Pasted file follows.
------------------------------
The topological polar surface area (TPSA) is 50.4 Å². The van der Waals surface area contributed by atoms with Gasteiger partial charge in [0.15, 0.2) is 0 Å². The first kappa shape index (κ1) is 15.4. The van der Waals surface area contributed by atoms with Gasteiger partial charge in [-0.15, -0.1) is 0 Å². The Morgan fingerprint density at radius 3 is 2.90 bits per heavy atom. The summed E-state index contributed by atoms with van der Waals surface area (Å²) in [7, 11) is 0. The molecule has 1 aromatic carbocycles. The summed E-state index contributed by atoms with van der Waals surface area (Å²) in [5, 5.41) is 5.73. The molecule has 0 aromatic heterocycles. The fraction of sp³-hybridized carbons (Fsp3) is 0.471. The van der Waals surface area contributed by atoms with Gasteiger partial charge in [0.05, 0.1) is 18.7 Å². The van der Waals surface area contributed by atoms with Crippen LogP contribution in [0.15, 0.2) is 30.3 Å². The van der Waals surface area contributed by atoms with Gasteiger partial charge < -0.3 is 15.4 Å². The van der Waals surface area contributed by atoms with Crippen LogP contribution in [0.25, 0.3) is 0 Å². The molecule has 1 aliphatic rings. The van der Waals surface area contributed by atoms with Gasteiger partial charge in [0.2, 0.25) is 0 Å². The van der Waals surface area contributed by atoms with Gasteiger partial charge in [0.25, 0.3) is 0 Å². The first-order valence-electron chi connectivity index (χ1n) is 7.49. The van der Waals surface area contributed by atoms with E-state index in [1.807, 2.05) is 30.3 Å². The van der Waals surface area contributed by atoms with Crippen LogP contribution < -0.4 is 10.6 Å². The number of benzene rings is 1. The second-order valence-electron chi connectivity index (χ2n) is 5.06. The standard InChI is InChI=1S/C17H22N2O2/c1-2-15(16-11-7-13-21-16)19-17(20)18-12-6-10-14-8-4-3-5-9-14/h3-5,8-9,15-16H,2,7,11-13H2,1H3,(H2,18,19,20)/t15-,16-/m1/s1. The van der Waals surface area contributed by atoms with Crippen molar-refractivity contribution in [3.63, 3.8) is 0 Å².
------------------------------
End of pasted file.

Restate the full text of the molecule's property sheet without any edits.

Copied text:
The topological polar surface area (TPSA) is 50.4 Å². The van der Waals surface area contributed by atoms with Gasteiger partial charge in [0.15, 0.2) is 0 Å². The first kappa shape index (κ1) is 15.4. The van der Waals surface area contributed by atoms with Gasteiger partial charge in [-0.15, -0.1) is 0 Å². The Morgan fingerprint density at radius 3 is 2.90 bits per heavy atom. The summed E-state index contributed by atoms with van der Waals surface area (Å²) in [7, 11) is 0. The molecule has 1 aromatic carbocycles. The summed E-state index contributed by atoms with van der Waals surface area (Å²) in [5, 5.41) is 5.73. The molecule has 0 aromatic heterocycles. The fraction of sp³-hybridized carbons (Fsp3) is 0.471. The van der Waals surface area contributed by atoms with Gasteiger partial charge in [0.05, 0.1) is 18.7 Å². The van der Waals surface area contributed by atoms with Crippen LogP contribution in [0.15, 0.2) is 30.3 Å². The van der Waals surface area contributed by atoms with Gasteiger partial charge < -0.3 is 15.4 Å². The van der Waals surface area contributed by atoms with Crippen LogP contribution in [0.25, 0.3) is 0 Å². The molecule has 1 aliphatic rings. The van der Waals surface area contributed by atoms with Gasteiger partial charge in [0.2, 0.25) is 0 Å². The van der Waals surface area contributed by atoms with Gasteiger partial charge in [0.25, 0.3) is 0 Å². The first-order valence-electron chi connectivity index (χ1n) is 7.49. The van der Waals surface area contributed by atoms with E-state index in [1.807, 2.05) is 30.3 Å². The van der Waals surface area contributed by atoms with Crippen LogP contribution < -0.4 is 10.6 Å². The number of benzene rings is 1. The second-order valence-electron chi connectivity index (χ2n) is 5.06. The standard InChI is InChI=1S/C17H22N2O2/c1-2-15(16-11-7-13-21-16)19-17(20)18-12-6-10-14-8-4-3-5-9-14/h3-5,8-9,15-16H,2,7,11-13H2,1H3,(H2,18,19,20)/t15-,16-/m1/s1. The van der Waals surface area contributed by atoms with Crippen molar-refractivity contribution in [3.63, 3.8) is 0 Å².